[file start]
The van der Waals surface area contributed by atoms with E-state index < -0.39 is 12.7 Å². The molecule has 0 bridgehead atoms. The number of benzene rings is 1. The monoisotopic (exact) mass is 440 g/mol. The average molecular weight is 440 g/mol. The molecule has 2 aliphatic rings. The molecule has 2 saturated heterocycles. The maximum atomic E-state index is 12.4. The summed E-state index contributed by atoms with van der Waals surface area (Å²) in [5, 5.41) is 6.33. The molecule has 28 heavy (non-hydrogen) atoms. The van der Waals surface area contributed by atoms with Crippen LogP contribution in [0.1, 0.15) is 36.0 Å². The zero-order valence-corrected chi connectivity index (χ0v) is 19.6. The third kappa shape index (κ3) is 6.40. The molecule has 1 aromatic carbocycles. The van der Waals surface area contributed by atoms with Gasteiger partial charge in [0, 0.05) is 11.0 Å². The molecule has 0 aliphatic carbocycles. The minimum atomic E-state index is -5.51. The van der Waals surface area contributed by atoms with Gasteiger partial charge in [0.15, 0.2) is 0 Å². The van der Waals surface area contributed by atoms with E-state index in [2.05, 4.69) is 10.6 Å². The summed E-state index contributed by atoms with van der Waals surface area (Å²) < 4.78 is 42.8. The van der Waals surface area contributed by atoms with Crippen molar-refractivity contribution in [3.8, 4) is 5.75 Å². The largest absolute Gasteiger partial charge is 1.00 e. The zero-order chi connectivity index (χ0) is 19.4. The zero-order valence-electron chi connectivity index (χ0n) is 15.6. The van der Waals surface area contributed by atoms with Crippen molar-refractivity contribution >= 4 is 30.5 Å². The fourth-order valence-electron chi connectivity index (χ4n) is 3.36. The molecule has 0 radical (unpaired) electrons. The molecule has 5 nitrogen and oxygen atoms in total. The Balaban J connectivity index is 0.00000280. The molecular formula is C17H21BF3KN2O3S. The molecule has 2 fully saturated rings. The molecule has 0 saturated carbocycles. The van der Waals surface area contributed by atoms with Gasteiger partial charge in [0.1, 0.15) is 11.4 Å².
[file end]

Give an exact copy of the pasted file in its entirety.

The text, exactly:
The van der Waals surface area contributed by atoms with E-state index < -0.39 is 12.7 Å². The molecule has 0 bridgehead atoms. The number of benzene rings is 1. The monoisotopic (exact) mass is 440 g/mol. The average molecular weight is 440 g/mol. The molecule has 2 aliphatic rings. The molecule has 2 saturated heterocycles. The maximum atomic E-state index is 12.4. The summed E-state index contributed by atoms with van der Waals surface area (Å²) in [5, 5.41) is 6.33. The molecule has 28 heavy (non-hydrogen) atoms. The van der Waals surface area contributed by atoms with Crippen LogP contribution in [0.1, 0.15) is 36.0 Å². The zero-order valence-corrected chi connectivity index (χ0v) is 19.6. The third kappa shape index (κ3) is 6.40. The molecule has 1 aromatic carbocycles. The van der Waals surface area contributed by atoms with Gasteiger partial charge in [0, 0.05) is 11.0 Å². The molecule has 0 aliphatic carbocycles. The minimum atomic E-state index is -5.51. The van der Waals surface area contributed by atoms with Gasteiger partial charge in [0.15, 0.2) is 0 Å². The van der Waals surface area contributed by atoms with E-state index in [2.05, 4.69) is 10.6 Å². The summed E-state index contributed by atoms with van der Waals surface area (Å²) < 4.78 is 42.8. The van der Waals surface area contributed by atoms with Crippen molar-refractivity contribution in [3.8, 4) is 5.75 Å². The largest absolute Gasteiger partial charge is 1.00 e. The zero-order chi connectivity index (χ0) is 19.4. The zero-order valence-electron chi connectivity index (χ0n) is 15.6. The van der Waals surface area contributed by atoms with Crippen molar-refractivity contribution >= 4 is 30.5 Å². The fourth-order valence-electron chi connectivity index (χ4n) is 3.36. The molecule has 0 radical (unpaired) electrons. The molecule has 5 nitrogen and oxygen atoms in total. The Balaban J connectivity index is 0.00000280. The molecular formula is C17H21BF3KN2O3S. The molecule has 2 fully saturated rings. The molecule has 0 saturated carbocycles. The van der Waals surface area contributed by atoms with Gasteiger partial charge in [0.1, 0.15) is 11.4 Å².